The individual lineages of Susan Embretson, president in 1998, and Henry F. Kaiser, president in 1969, also share a common ancestor: Donald G. Paterson. He was a pioneer in applied psychology, especially in the field of vocational guidance. Though he studied with Rudolph Pintner, a former student of Wilhelm Wundt, he never officially wrote his dissertation.

Table 1 also shows that for a number of presidents (Sophia Rabe-Hesketh, Anders Skrondal, Fumiko Samejima and Roderick McDonald), we have only included their own advisor. The rest of their lineages are simply unknown to us. It is unlikely though that their lineages will connect to any of the other existing lineages, as they either come from different fields (Rabe-Hesketh has a background in physics, Skrondal in biostatistics) and/or have received their training in different countries that are not strongly represented in this genealogy (resp.: United Kingdom, Norway, Japan and Australia). Therefore, we have refrained from further research into their genealogies.

Louis Guttman, president in 1970, is an important outsider in this genealogy. He was born in New York, received his PhD training in quantitative sociology at the University of Minnesota with his advisor, F. Stuart Chapin, and graduated in 1942. He then immigrated to the new state of Israel in 1947, where he became the founding director of the Israel Institute of Applied Social Research. Guttman gained an outstanding reputation as a psychometrician, due to his contributions in the American Soldier project during the Second World War, his work on exploratory factor analysis and MDS, and most famously perhaps, to the deterministic scaling model that carries his name (Guttman, 1944).

Mark R. Wilson was the graduate student of Benjamin D. Wright, who was a famous psychometrician in the Rasch model tradition. Wilson was president in 2011 and collaborated with Paul De Boeck on explanatory item response theory (De Boeck & Wilson, 2004). Wilson’s focus lies with a wide variety of measurement and assessment issues and is now professor at the Graduate School of Education of UC Berkeley.

Peter M. Bentler, president in 1982, was the doctoral student of Canadian psychologist Douglas N. Jackson. Bentler, though trained as a clinical psychologist, is especially known for his work on SEM and the development of EQS, a software package for SEM modeling (Bentler, 1995). He has also contributed to the fields of personality and drug abuse.

John B. Carroll, president in 1960, wrote his dissertation under B. F. Skinner, the famous behaviorist, at the University of Minnesota, but during his time as a graduate student, spent time at Thurstone’s laboratory at the University of Chicago. Thurstone had a strong influence on him, perhaps even more than Skinner, and his dissertation was on factor analysis of verbal abilities. Throughout his career, he made important contributions to the fields of intelligence research and testing.

Harry Harman is the only president without a doctorate degree and is therefore without a lineage. However, he made many contributions to the field. In 1936 he obtained a Master’s degree from the University of Chicago, which at the time was the center of psychometric research (see Fig. 2). He closely collaborated with Karl Holzinger in many articles and co-wrote a handbook on factor analysis (Holzinger & Harman, 1941).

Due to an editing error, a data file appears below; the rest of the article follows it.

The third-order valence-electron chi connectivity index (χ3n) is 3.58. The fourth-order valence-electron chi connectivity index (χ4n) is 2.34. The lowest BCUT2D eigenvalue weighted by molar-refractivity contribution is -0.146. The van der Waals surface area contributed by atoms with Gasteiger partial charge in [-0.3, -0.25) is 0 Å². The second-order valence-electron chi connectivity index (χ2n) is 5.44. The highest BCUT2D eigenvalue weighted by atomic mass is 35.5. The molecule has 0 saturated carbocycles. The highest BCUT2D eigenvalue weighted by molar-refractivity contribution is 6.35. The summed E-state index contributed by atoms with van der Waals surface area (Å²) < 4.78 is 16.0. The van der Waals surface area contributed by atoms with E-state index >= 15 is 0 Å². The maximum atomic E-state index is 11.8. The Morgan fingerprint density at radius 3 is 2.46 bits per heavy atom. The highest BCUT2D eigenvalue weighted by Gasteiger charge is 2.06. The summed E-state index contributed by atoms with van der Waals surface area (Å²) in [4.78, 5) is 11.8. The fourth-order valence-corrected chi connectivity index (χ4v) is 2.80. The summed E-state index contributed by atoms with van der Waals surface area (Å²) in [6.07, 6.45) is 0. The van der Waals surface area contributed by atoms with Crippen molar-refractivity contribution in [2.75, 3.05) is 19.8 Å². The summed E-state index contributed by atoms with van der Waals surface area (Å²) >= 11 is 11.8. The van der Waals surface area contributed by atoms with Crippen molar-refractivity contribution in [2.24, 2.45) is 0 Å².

4 Conclusion and Discussion

We have developed a systematic overview of the lines of descent of Psychometric Society presidents through the construction of an academic genealogy. The graphs provide a broad overview of the people involved in these lines of descent and how they are interconnected; in addition, the genealogy is the first of its kind that provides verifiable evidential backup for each of the connections in the system. The genealogies we have reported have first and foremost a strongly descriptive purpose, as they describe the sequence of people in several individual lines of descent and identify common ancestors. Since the historical research necessary to document the relevant relations becomes more complicated as time goes on, the current paper also has an important function of preserving and disseminating this historical knowledge.

Besides these descriptive and preservationist purposes, genealogies can also serve as stepping-stones for further hypothesizing about the history of psychometrics. In the following, we present hypotheses about the history of psychometrics that are derived from one or more of the graphs.

4.1 Missing Offspring

One of the questions that this genealogy raises is why certain scholars have produced a number of presidents, whereas other scholars, some of whom were equally if not more prominent in psychometrics, have very little or no offspring at all in the genealogy. An interesting example of an important name in psychometrics that has not had that same productivity within the Psychometric Society is Lee J. Cronbach. Cronbach is probably one of the most well-known psychometricians and is certainly the best cited psychometrician in psychology at large (Ho & Hartley, 2016). It is therefore quite surprising that Cronbach is a terminal node in the genealogy presented here.